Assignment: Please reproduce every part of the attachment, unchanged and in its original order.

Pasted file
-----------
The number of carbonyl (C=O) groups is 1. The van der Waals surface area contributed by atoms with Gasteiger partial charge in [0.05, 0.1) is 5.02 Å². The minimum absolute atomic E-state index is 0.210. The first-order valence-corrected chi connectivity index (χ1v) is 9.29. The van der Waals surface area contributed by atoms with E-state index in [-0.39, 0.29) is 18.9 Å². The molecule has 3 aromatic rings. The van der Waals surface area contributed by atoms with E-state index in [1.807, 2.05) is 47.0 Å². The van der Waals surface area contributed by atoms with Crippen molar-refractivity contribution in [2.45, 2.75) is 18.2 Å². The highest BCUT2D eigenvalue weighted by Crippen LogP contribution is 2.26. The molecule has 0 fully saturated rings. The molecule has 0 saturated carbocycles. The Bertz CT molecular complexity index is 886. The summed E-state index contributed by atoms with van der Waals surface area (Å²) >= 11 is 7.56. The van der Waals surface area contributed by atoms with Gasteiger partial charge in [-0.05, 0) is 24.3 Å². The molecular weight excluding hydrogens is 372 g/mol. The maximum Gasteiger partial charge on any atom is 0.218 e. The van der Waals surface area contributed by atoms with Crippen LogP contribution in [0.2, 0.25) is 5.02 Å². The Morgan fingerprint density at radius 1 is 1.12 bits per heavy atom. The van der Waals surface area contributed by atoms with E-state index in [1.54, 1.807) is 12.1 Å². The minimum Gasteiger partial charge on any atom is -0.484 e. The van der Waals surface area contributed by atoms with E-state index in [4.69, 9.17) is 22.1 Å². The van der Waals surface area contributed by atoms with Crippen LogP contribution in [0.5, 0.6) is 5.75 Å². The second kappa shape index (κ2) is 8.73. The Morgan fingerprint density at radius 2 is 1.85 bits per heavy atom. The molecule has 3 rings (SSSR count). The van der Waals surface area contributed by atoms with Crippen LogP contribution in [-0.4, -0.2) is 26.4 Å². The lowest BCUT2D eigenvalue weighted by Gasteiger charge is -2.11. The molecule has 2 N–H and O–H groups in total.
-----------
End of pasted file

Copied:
The number of carbonyl (C=O) groups is 1. The van der Waals surface area contributed by atoms with Gasteiger partial charge in [0.05, 0.1) is 5.02 Å². The minimum absolute atomic E-state index is 0.210. The first-order valence-corrected chi connectivity index (χ1v) is 9.29. The van der Waals surface area contributed by atoms with E-state index in [-0.39, 0.29) is 18.9 Å². The molecule has 3 aromatic rings. The van der Waals surface area contributed by atoms with E-state index in [1.807, 2.05) is 47.0 Å². The van der Waals surface area contributed by atoms with Crippen molar-refractivity contribution in [2.45, 2.75) is 18.2 Å². The highest BCUT2D eigenvalue weighted by Crippen LogP contribution is 2.26. The molecule has 0 fully saturated rings. The molecule has 0 saturated carbocycles. The Bertz CT molecular complexity index is 886. The summed E-state index contributed by atoms with van der Waals surface area (Å²) >= 11 is 7.56. The van der Waals surface area contributed by atoms with Gasteiger partial charge in [-0.05, 0) is 24.3 Å². The molecular weight excluding hydrogens is 372 g/mol. The maximum Gasteiger partial charge on any atom is 0.218 e. The van der Waals surface area contributed by atoms with Crippen LogP contribution in [0.2, 0.25) is 5.02 Å². The Morgan fingerprint density at radius 1 is 1.12 bits per heavy atom. The van der Waals surface area contributed by atoms with E-state index in [1.54, 1.807) is 12.1 Å². The minimum Gasteiger partial charge on any atom is -0.484 e. The van der Waals surface area contributed by atoms with E-state index in [4.69, 9.17) is 22.1 Å². The van der Waals surface area contributed by atoms with Crippen LogP contribution in [0.5, 0.6) is 5.75 Å². The second kappa shape index (κ2) is 8.73. The Morgan fingerprint density at radius 2 is 1.85 bits per heavy atom. The molecule has 3 rings (SSSR count). The van der Waals surface area contributed by atoms with Crippen LogP contribution in [-0.4, -0.2) is 26.4 Å². The lowest BCUT2D eigenvalue weighted by Gasteiger charge is -2.11. The molecule has 2 N–H and O–H groups in total.